The school can care less if someone is one twinkie away from having a heart attack or if one can run a mile under 3 minutes. they do care if you fall into a creek and hope you don’t sue them for $$$$$$. So I imagine it’s a liability thing that they administer to prove to their insurance company that you can pull yourself out of the water like a champ. They’re not looking for any Michael Phelps but they’re just trying to cover there a$$es on all ends. Of course the safety of students is a concern and nobody wants to go to a campus where they’re known to have fat people mopping around on scooters just to go 20 feet away.    

Aug 6, 11 8:30 pm  · 
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Token AE

Any of the architecture studios that I took always tested to make sure that we met the minimum 40-yard dash time and could hit the minimum number of bench press reps at 225 lbs. Pull-ups were always the deciding factor for most.

Maybe that's just a state school thing, though.

Aug 7, 11 12:26 am  · 
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Olivia_Lau

Cornell, MIT, Harvard - sounds like you're a pretty smart kid with great goals! If you are looking for an architecture school in the northeast, you may also want to look into RPI (Rensselaer Polytechnic Institute). It's a 5-yr accredited undergrad program, so you'll be graduating with a professional B.Arch degree. No PE requirements, although the fitness center and pool are open and free for all students.

And yeah, I just graduated from RPI. The School of Architecture is currently making a switch to greater emphasis on 3D computer modeling, parametrics, and scripting.

Aug 7, 11 1:50 am  ·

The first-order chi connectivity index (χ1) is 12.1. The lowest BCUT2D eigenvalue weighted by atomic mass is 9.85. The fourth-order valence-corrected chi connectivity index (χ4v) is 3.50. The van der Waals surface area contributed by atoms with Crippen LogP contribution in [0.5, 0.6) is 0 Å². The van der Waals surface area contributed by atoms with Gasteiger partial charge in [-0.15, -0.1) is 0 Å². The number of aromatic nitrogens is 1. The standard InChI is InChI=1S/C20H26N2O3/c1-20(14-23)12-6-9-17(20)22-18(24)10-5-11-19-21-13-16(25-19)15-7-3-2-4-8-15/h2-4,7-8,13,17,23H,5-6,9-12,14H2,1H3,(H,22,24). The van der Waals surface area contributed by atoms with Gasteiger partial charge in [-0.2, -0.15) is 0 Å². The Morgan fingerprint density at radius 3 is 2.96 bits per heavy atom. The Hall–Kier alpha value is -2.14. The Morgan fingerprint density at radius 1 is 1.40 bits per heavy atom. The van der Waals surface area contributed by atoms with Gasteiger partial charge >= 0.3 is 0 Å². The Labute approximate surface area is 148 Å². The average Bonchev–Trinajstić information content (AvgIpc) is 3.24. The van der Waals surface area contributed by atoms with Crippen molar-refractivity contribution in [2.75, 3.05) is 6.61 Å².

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Kylec,

Since you asked on another thread...

Cornell being sort of a private college vs. a state college/university they may term things a little differently.

B.FA in Architecture is essentially the same as a B.Arts in Architecture. It is a PRE-PROFESSIONAL degrees of Architecture until you complete the 5th year's curriculum.

The B.S. in the History of Architecture seems to be more a History degree with emphasis around history vs. preparing a person to be an Architect but is more to prepare a person to becoma an Architectural Historian.

HOWEVER, if I were you (and to avoid being forced to take a 2-yr. M.Arch. (Professional) anywhere else or finishing the 5th year of the course curriculum at Cornell, I would seek the B.Arch. It is 5 years long. ( Ok can take you longer depending on how many classes you take and if you have to repeat any classes ).

Do keep in mind that Cornell probably isn't cheap to attend. Anyway, It isn't a bad place but it is highly competitive. If you have questions, talk with Cornell for further details about their programs and the difference between the B.Arch and B.FA and if you took the B.FA. what do you have to do to get the professional degree. Find out before you head there. You may decide B.Arch is the way to go. In my opinion, it would be the way to go then there be no question.